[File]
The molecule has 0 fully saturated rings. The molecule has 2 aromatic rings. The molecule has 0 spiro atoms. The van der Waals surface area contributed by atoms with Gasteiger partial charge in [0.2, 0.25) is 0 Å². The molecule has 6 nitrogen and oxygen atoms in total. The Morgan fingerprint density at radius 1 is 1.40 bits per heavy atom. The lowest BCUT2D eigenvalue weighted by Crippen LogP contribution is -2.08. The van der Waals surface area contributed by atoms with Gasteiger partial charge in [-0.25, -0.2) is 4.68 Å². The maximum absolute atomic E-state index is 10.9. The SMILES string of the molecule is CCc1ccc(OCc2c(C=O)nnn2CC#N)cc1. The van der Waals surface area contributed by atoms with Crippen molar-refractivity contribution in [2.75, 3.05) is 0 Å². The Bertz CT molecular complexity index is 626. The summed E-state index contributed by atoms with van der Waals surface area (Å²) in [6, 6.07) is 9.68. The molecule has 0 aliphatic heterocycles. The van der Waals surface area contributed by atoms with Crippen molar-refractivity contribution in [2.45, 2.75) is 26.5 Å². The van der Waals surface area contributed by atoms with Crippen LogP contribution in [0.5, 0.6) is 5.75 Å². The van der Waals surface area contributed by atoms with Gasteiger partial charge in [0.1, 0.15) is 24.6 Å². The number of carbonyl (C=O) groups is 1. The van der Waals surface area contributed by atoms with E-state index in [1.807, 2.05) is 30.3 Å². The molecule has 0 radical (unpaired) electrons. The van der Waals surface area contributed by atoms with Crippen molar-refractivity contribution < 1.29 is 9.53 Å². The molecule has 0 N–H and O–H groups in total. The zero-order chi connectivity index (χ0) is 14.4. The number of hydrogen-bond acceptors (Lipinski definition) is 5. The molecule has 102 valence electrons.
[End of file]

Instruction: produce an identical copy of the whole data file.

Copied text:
The molecule has 0 fully saturated rings. The molecule has 2 aromatic rings. The molecule has 0 spiro atoms. The van der Waals surface area contributed by atoms with Gasteiger partial charge in [0.2, 0.25) is 0 Å². The molecule has 6 nitrogen and oxygen atoms in total. The Morgan fingerprint density at radius 1 is 1.40 bits per heavy atom. The lowest BCUT2D eigenvalue weighted by Crippen LogP contribution is -2.08. The van der Waals surface area contributed by atoms with Gasteiger partial charge in [-0.25, -0.2) is 4.68 Å². The maximum absolute atomic E-state index is 10.9. The SMILES string of the molecule is CCc1ccc(OCc2c(C=O)nnn2CC#N)cc1. The van der Waals surface area contributed by atoms with Crippen molar-refractivity contribution in [2.75, 3.05) is 0 Å². The Bertz CT molecular complexity index is 626. The summed E-state index contributed by atoms with van der Waals surface area (Å²) in [6, 6.07) is 9.68. The molecule has 0 aliphatic heterocycles. The van der Waals surface area contributed by atoms with Crippen molar-refractivity contribution in [2.45, 2.75) is 26.5 Å². The van der Waals surface area contributed by atoms with Crippen LogP contribution in [0.5, 0.6) is 5.75 Å². The van der Waals surface area contributed by atoms with Gasteiger partial charge in [0.1, 0.15) is 24.6 Å². The number of carbonyl (C=O) groups is 1. The van der Waals surface area contributed by atoms with E-state index in [1.807, 2.05) is 30.3 Å². The molecule has 0 radical (unpaired) electrons. The van der Waals surface area contributed by atoms with Crippen molar-refractivity contribution < 1.29 is 9.53 Å². The molecule has 0 N–H and O–H groups in total. The zero-order chi connectivity index (χ0) is 14.4. The number of hydrogen-bond acceptors (Lipinski definition) is 5. The molecule has 102 valence electrons.